Interactions of Visible Light with Matter
When visible light encounters matter, several types of interactions are possible. These include:
- Reflection – Light bounces off a surface. The color we see is the light reflected.
- Refraction – Light bends as it travels from one medium to another, like from air to water. This can make objects seem distorted.
- Absorption – Light may be absorbed by atoms and molecules, converting its energy to internal energy. Different materials absorb different colors.
- Transmission – Light passes through a material without being absorbed. Clear materials like glass transmit visible light.
- Scattering – Light gets diverted in many directions by particles in a material. The blue sky is caused by scattering of sunlight off nitrogen and oxygen molecules.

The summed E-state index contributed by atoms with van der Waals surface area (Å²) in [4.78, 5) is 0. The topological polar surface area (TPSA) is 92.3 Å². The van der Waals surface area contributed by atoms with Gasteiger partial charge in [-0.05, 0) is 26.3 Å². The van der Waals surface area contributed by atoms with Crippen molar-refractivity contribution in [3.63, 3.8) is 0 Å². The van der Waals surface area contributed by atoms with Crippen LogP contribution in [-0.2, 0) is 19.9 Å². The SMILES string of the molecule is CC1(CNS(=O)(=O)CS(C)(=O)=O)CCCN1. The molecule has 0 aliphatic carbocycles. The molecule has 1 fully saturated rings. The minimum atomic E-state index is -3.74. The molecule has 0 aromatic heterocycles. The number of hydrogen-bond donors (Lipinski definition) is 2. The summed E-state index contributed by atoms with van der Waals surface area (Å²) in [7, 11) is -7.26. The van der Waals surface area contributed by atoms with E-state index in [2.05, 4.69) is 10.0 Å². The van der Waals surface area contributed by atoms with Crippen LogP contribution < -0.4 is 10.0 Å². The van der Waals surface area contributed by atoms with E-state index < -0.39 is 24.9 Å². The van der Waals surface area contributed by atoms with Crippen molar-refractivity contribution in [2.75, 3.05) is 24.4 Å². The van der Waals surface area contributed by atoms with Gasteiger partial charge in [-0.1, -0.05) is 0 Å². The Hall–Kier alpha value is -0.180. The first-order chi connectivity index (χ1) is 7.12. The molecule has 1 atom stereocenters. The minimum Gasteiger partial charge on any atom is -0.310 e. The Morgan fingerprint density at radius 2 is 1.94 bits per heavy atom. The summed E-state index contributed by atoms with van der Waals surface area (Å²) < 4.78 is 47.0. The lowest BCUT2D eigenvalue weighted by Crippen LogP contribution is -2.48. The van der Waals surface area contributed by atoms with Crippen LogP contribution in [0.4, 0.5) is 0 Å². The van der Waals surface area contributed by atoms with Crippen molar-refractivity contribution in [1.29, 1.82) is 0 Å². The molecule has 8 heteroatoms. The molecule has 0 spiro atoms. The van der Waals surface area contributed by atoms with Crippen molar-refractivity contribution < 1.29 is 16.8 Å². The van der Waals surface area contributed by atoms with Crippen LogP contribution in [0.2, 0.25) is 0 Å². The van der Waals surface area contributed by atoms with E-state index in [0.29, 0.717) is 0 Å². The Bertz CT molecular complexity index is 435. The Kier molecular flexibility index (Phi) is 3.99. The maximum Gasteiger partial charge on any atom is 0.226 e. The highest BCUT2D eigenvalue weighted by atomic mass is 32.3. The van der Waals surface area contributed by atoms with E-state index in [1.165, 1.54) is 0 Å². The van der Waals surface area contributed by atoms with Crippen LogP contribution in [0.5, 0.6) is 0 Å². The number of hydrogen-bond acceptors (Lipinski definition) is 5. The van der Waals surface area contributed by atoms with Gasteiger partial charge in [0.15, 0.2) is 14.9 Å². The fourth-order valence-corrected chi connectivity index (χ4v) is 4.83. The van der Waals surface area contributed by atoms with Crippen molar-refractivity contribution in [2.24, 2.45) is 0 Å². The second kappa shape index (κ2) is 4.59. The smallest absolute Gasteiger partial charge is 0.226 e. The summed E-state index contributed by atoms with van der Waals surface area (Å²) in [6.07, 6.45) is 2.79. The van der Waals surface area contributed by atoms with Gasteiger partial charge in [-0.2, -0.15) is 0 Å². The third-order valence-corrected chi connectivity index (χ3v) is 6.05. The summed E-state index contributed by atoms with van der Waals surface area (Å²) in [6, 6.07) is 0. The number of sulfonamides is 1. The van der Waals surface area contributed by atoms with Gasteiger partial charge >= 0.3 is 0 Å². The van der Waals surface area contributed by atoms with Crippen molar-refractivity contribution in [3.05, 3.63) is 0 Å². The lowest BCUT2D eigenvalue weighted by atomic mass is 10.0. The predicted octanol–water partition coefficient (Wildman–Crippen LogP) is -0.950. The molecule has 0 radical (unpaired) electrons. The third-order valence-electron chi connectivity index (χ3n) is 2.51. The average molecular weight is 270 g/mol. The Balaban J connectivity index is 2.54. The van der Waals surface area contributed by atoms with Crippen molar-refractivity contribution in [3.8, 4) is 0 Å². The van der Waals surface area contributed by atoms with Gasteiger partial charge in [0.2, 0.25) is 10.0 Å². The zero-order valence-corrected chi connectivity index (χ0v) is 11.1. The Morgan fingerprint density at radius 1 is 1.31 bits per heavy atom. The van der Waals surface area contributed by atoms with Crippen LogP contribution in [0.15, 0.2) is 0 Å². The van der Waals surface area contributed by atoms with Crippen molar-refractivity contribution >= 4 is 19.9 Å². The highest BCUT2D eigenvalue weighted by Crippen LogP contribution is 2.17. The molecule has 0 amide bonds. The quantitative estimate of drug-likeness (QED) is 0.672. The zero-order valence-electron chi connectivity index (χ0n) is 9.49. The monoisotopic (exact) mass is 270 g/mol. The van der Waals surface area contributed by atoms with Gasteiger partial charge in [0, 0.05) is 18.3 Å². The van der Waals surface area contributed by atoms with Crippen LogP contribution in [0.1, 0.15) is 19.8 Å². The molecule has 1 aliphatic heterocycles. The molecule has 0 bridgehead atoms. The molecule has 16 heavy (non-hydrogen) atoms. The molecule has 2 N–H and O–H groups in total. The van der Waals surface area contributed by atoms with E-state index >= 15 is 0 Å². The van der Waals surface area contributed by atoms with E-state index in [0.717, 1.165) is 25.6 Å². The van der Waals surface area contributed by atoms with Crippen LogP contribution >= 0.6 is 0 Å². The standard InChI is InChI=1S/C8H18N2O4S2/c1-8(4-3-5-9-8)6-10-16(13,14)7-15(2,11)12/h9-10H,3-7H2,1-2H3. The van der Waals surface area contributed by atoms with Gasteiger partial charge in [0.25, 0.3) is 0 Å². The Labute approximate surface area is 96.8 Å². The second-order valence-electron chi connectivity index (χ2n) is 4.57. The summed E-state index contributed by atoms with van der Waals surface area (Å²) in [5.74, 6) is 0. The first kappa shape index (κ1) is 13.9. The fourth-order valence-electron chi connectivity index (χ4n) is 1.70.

These interactions of visible light with matter enable many useful technologies and give rise to the colors, sights, and images we see in the world around us.
The Visible Light Spectrum
The visible light spectrum can be represented on a graph with wavelength or frequency on the x-axis and intensity or amplitude on the y-axis. The spectrum forms a continuous band with violet/blue at the short wavelength end and red at the long wavelength end.
Within this band, each color has its own narrow wavelength range. The ranges blend together with no clear boundaries between adjacent colors. Here is a diagram of the visible light spectrum:
Our eyes contain photoreceptors called cone cells that are sensitive to red, green and blue light. By interpreting the signals from these three types of cones, our visual system is able to perceive the full range of colors in the visible spectrum.